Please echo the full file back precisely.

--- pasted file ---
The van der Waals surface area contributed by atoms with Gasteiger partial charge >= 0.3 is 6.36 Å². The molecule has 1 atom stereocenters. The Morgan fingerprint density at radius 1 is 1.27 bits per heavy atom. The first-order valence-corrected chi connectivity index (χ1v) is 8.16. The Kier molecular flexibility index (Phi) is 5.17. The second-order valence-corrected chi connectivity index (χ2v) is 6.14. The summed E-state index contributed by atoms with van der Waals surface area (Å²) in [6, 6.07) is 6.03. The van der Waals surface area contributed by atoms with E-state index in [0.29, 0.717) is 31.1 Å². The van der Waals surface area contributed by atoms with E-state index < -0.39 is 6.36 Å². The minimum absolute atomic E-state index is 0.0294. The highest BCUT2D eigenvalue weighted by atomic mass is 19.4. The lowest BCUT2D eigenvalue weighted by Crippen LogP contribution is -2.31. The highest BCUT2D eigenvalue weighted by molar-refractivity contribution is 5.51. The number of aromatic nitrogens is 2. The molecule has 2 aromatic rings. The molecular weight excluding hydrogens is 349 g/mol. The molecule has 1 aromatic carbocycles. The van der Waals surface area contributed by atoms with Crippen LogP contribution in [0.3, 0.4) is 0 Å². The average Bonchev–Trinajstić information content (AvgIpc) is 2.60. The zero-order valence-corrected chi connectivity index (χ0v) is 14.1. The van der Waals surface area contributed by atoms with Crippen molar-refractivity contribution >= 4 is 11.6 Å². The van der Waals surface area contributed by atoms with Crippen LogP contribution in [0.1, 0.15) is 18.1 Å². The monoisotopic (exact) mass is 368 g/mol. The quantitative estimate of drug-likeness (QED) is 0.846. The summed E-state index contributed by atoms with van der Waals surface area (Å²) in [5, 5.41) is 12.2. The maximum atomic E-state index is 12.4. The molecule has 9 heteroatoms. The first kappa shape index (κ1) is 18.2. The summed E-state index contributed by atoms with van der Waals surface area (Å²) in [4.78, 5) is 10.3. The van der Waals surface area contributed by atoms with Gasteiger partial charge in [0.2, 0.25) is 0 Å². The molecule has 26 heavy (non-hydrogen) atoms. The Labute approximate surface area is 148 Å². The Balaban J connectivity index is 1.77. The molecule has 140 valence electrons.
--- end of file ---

The van der Waals surface area contributed by atoms with Gasteiger partial charge >= 0.3 is 6.36 Å². The molecule has 1 atom stereocenters. The Morgan fingerprint density at radius 1 is 1.27 bits per heavy atom. The first-order valence-corrected chi connectivity index (χ1v) is 8.16. The Kier molecular flexibility index (Phi) is 5.17. The second-order valence-corrected chi connectivity index (χ2v) is 6.14. The summed E-state index contributed by atoms with van der Waals surface area (Å²) in [6, 6.07) is 6.03. The van der Waals surface area contributed by atoms with E-state index in [0.29, 0.717) is 31.1 Å². The van der Waals surface area contributed by atoms with E-state index < -0.39 is 6.36 Å². The minimum absolute atomic E-state index is 0.0294. The highest BCUT2D eigenvalue weighted by atomic mass is 19.4. The lowest BCUT2D eigenvalue weighted by Crippen LogP contribution is -2.31. The highest BCUT2D eigenvalue weighted by molar-refractivity contribution is 5.51. The number of aromatic nitrogens is 2. The molecule has 2 aromatic rings. The molecular weight excluding hydrogens is 349 g/mol. The molecule has 1 aromatic carbocycles. The van der Waals surface area contributed by atoms with Crippen LogP contribution in [0.3, 0.4) is 0 Å². The average Bonchev–Trinajstić information content (AvgIpc) is 2.60. The zero-order valence-corrected chi connectivity index (χ0v) is 14.1. The van der Waals surface area contributed by atoms with Crippen molar-refractivity contribution >= 4 is 11.6 Å². The van der Waals surface area contributed by atoms with Crippen LogP contribution in [0.1, 0.15) is 18.1 Å². The monoisotopic (exact) mass is 368 g/mol. The quantitative estimate of drug-likeness (QED) is 0.846. The summed E-state index contributed by atoms with van der Waals surface area (Å²) in [5, 5.41) is 12.2. The maximum atomic E-state index is 12.4. The molecule has 9 heteroatoms. The first kappa shape index (κ1) is 18.2. The summed E-state index contributed by atoms with van der Waals surface area (Å²) in [4.78, 5) is 10.3. The van der Waals surface area contributed by atoms with Gasteiger partial charge in [0.2, 0.25) is 0 Å². The molecule has 26 heavy (non-hydrogen) atoms. The Labute approximate surface area is 148 Å². The Balaban J connectivity index is 1.77. The molecule has 140 valence electrons.